Indoor tanning, cancer link eyed
At least 170,000 cases of skin cancer each year are linked to indoor tanning, according to an analysis published online Tuesday in the British medical journal BMJ.
Those cancers include basal-cell carcinomas and squamous-cell carcinomas, two common types of non-melanoma skin cancers that aren't usually life-threatening, the study says. People who have ever used indoor tanning are 29 percent more likely to develop basal-cell carcinomas than those who have never used them.
Indoor tanners are 67 percent more likely to develop the more serious squamous-cell carcinomas compared with those who have never tanned indoors, says the study's senior author Eleni Linos, an assistant professor of dermatology at the University of California-San Francisco.
That suggests indoor tanning is responsible for about 5 percent of non-melanoma skin cancers, the most commonly diagnosed cancers in the country, said Thomas Glynn of the American Cancer Society. Non-melanoma skin cancers strike about one in five Americans during their lifetime, including 30 percent of whites, Linos says.
Those who started tanning indoors before age 25 had the highest skin cancer risk, according to the analysis, which included 12 studies involving 80,000 people in six countries.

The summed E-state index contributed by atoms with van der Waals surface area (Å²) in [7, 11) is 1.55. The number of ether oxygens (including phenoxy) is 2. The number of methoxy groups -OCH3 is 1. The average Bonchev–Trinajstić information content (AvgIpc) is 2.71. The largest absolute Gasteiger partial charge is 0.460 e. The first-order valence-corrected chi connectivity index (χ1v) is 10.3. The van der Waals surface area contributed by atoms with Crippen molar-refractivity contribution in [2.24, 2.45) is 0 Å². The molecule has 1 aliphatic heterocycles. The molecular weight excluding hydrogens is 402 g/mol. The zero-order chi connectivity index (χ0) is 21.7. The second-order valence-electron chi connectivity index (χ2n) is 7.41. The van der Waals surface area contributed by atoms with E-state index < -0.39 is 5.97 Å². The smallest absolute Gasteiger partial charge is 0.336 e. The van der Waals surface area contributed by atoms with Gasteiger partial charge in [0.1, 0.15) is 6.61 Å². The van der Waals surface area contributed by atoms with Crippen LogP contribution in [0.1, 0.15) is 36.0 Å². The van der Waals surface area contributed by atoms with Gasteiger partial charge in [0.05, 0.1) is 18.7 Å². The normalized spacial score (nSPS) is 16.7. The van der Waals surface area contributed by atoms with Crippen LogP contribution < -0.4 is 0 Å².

Other research has linked indoor tanning to malignant melanoma, the deadliest type of skin cancer, Linos says. The International Agency for Research on Cancer has classified ultraviolet radiation from tanning beds as a Class 1 carcinogen, the same category as tobacco smoke and asbestos. Linos says the study lends support to state and city efforts to ban kids and teens from tanning salons.
John Overstreet of the Indoor Tanning Association says consumers should be free to make informed choices about the benefits and risks of indoor tanning. “UV exposure, whether from the sun or a sunbed, has many benefits.” He cites research suggesting ultraviolet radiation from tanning beds provides vitamin D.
Scientists are studying the role of vitamin D in preventing health problems, but the studies use vitamin D supplements, not UV exposure.